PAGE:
• Smile and use positive body language: Body language is important in communication. Taking pride in your appearance is just the first step. Practice standing in a welcoming way and other non-verbal communication skills. Most of all, smile when interacting with others.

Formal Training/Education

School and Course Module(s):

Central Wyoming College

COM 1040-Intro to Human Communication: This course is an introduction to the process of human communication. Six major areas of communication studies will be examined: interpersonal, intercultural, small group, public, mass, and organizational. This course is designed to combine theory and practice to increase both understanding and skills from each perspective. The course will discuss the evolution of communication theory, current trends, and possible areas for future research. A range of employment opportunities in the discipline of communication will also be explored. (3 lect.)

COM/MGT 2130 -Human Relations: This course is designed to help students become successful in predicting, understanding, and influencing the outcome of their interactions with others by better understanding themselves. The course will involve readings, group activities, class discussions and short essays to explore and analyze theoretical concepts of human relations and their application from a personal, interpersonal, and organizational perspective. The use of interactive instruction will develop the student's ability to solve problems and think critically about their relationships with themselves, their peers, and their co-workers. The course will provide students with human relations skills critical for successful employment in a supervisory capacity. Students earning credit in CO/M 2130 may not earn credit in MGT 2130. (3 lect.) ORAL

Counseling-2300: This course presents instruction and practice in basic counseling and communication skills. It emphasizes listening, responding, encouraging, and initiating change in interpersonal communication through mediation and conflict resolution. (3 lect.)

BADM 1020: Successful business professionals are effective communicators. This course will develop and sharpen students’ written, oral and interpersonal communication skills. Students will explore crucial rhetorical issues that impact their ability to communicate and achieve specific objectives as business leaders. The psychology and mechanics of written business communication will be thoroughly explored and widely applied. Documents that demand careful planning and composition, solid content and argument, and logical organization and structure will be created. Non-written applications in business areas such as international/intercultural, nonverbal, interpersonal, and ethical communication will also be stressed. Prerequisite: Completion of ENGL 1010. (3 lect.) WR2

Eastern Wyoming College

CO/M 1030 Interpersonal Communication (3L, 3CR): Introduction to oral communication in interpersonal group and audience situations. Brief survey of communication rhetoric, principles, and techniques.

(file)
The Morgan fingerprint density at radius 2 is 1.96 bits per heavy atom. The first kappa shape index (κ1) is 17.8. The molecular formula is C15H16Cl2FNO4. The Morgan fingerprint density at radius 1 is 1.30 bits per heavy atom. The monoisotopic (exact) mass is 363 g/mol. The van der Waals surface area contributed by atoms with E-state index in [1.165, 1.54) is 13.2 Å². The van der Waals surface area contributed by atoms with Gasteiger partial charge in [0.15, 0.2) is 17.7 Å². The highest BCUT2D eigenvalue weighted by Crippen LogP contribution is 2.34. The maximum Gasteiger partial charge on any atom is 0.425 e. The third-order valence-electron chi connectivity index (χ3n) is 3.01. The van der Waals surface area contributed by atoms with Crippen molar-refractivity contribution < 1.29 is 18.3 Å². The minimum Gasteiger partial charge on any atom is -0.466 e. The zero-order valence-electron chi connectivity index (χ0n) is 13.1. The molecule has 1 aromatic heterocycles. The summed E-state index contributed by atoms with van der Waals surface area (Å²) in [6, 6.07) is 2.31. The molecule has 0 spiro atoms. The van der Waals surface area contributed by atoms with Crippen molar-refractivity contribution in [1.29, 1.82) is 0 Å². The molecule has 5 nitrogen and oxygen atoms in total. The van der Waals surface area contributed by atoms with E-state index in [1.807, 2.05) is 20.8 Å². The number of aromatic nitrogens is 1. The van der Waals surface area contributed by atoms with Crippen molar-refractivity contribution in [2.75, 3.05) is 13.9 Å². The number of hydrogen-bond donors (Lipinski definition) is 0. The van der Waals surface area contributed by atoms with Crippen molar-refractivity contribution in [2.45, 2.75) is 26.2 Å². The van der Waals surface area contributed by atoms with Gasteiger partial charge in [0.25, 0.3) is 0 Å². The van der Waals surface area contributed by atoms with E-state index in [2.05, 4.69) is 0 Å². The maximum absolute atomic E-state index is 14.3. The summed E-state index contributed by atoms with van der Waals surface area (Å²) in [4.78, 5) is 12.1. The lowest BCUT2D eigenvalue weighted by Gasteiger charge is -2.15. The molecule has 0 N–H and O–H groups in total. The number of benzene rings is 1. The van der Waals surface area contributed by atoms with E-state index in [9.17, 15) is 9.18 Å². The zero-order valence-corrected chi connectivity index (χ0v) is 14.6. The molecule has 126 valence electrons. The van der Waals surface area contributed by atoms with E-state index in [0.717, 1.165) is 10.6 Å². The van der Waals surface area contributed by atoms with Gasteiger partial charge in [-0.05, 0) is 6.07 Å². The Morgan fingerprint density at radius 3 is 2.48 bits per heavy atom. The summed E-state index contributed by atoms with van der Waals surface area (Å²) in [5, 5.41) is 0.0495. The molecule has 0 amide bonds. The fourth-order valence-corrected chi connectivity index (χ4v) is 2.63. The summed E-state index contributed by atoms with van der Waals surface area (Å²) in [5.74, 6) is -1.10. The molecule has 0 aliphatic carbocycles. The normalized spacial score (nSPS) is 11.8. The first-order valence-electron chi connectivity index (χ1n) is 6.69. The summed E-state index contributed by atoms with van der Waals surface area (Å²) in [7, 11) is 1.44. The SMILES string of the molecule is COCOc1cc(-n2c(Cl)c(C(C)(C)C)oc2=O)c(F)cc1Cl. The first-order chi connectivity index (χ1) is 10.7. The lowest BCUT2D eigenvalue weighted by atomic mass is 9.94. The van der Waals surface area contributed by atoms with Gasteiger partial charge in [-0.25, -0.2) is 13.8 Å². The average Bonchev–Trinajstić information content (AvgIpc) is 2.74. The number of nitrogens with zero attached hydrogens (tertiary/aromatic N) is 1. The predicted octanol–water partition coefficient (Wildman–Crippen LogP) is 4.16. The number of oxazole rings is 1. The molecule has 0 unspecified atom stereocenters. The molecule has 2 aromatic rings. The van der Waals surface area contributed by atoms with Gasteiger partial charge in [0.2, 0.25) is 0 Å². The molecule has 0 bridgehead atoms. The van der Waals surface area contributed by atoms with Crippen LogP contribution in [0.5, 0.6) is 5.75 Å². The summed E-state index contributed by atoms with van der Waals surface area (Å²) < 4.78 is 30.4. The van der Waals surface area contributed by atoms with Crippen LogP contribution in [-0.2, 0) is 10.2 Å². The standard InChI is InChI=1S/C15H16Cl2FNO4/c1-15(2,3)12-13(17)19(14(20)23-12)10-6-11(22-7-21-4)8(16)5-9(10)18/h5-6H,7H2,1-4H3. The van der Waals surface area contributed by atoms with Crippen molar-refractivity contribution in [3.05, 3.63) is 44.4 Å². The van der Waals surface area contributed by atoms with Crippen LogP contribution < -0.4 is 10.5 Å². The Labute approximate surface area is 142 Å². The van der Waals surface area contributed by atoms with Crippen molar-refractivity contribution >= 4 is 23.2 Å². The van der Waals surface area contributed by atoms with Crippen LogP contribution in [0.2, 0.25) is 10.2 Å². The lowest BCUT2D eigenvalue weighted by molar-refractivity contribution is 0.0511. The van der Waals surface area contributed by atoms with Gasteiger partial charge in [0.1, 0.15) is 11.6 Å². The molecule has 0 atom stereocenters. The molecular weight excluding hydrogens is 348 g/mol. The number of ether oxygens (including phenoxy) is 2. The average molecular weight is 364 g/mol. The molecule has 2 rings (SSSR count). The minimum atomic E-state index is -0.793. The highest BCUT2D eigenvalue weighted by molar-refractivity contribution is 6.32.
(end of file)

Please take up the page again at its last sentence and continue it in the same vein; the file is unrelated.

CO/M 1040 Introduction to Human Communication (3L, 3CR): This course focuses on the role of communication in current affairs, business, and personal relations. Practical application of theory to communication problems in everyday life.

Laramie County Community College

CO/M 1015 FOUNDATIONS OF COMMUNICATION:Students explore communication contexts and develop skills in the following areas: interpersonal communication, public speaking, and small group communication. This course is designed primarily for applied sciences degrees and certificate programs. Prerequisite: ENGL 0810 or equivalent placement test score.

CO/M 1030 INTERPERSONAL COMMUNICATION:Students develop skills in interpersonal communication by examining topics such as perception, identity, listening, nonverbal communication, relationship development, conflict management and diversity. Prerequisite: Completion of ENGL 0810 or equivalent placement test score.

Northern Wyoming Community College

CO/M 1030 -Interpersonal Communication: This is an introductory course which presents and applies theories, data and insights into interpersonal relationships, enabling students to make more effective communication choices.General Education Requirement: Communication. Credits: 3. Contact Hours: 3 lecture hrs/week

Western Wyoming Community College

COMM 1030 INTERPERSONAL COMMUNICATION: This course combines reading, discussions, lectures and exercises to explore a wide variety of topics and skills in face-to-face interaction. The student will become aware of current research in the human communication field as well as become more effective communicators in their relationships with friends, family, co-workers, and intimates. Here is a sampling of topics and skills included in the course: nonverbal communication, male female communication problems, handling interpersonal conflict, improving listening and response skills, and enhancing communication in intimate relationships.

COMM 1070 EFFECTIVE LISTENING: Listening is the process of hearing, attending to, interpreting, remembering, and responding to spoken messages. This course will explore listening theories and research, the listening process, listening challenges, various listening contexts; and essential listening skills.

Additional Trainings: